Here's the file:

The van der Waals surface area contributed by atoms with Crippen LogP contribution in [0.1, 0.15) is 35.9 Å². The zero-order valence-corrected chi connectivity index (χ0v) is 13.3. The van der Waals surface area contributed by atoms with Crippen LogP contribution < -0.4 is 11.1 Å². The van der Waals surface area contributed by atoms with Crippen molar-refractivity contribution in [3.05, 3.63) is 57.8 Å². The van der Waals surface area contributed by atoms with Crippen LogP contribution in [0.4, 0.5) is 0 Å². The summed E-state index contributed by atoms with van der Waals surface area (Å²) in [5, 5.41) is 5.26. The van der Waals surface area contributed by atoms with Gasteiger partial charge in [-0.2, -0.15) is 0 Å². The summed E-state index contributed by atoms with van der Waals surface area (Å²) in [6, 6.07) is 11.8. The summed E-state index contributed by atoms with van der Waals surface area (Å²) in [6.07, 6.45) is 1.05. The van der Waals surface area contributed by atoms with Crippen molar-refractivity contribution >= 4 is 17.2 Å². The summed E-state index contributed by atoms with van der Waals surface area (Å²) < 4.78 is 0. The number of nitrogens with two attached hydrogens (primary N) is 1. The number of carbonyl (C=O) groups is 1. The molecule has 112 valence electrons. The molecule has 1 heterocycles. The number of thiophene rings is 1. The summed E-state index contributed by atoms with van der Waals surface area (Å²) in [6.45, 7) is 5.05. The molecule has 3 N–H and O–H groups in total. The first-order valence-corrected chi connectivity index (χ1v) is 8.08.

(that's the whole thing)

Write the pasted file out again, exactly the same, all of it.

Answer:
The van der Waals surface area contributed by atoms with Crippen LogP contribution in [0.1, 0.15) is 35.9 Å². The zero-order valence-corrected chi connectivity index (χ0v) is 13.3. The van der Waals surface area contributed by atoms with Crippen LogP contribution < -0.4 is 11.1 Å². The van der Waals surface area contributed by atoms with Crippen molar-refractivity contribution in [3.05, 3.63) is 57.8 Å². The van der Waals surface area contributed by atoms with Crippen LogP contribution in [0.4, 0.5) is 0 Å². The summed E-state index contributed by atoms with van der Waals surface area (Å²) in [5, 5.41) is 5.26. The van der Waals surface area contributed by atoms with Gasteiger partial charge in [-0.2, -0.15) is 0 Å². The summed E-state index contributed by atoms with van der Waals surface area (Å²) in [6, 6.07) is 11.8. The summed E-state index contributed by atoms with van der Waals surface area (Å²) in [6.07, 6.45) is 1.05. The van der Waals surface area contributed by atoms with Crippen molar-refractivity contribution >= 4 is 17.2 Å². The summed E-state index contributed by atoms with van der Waals surface area (Å²) < 4.78 is 0. The number of nitrogens with two attached hydrogens (primary N) is 1. The number of carbonyl (C=O) groups is 1. The molecule has 112 valence electrons. The molecule has 1 heterocycles. The number of thiophene rings is 1. The summed E-state index contributed by atoms with van der Waals surface area (Å²) in [6.45, 7) is 5.05. The molecule has 3 N–H and O–H groups in total. The first-order valence-corrected chi connectivity index (χ1v) is 8.08.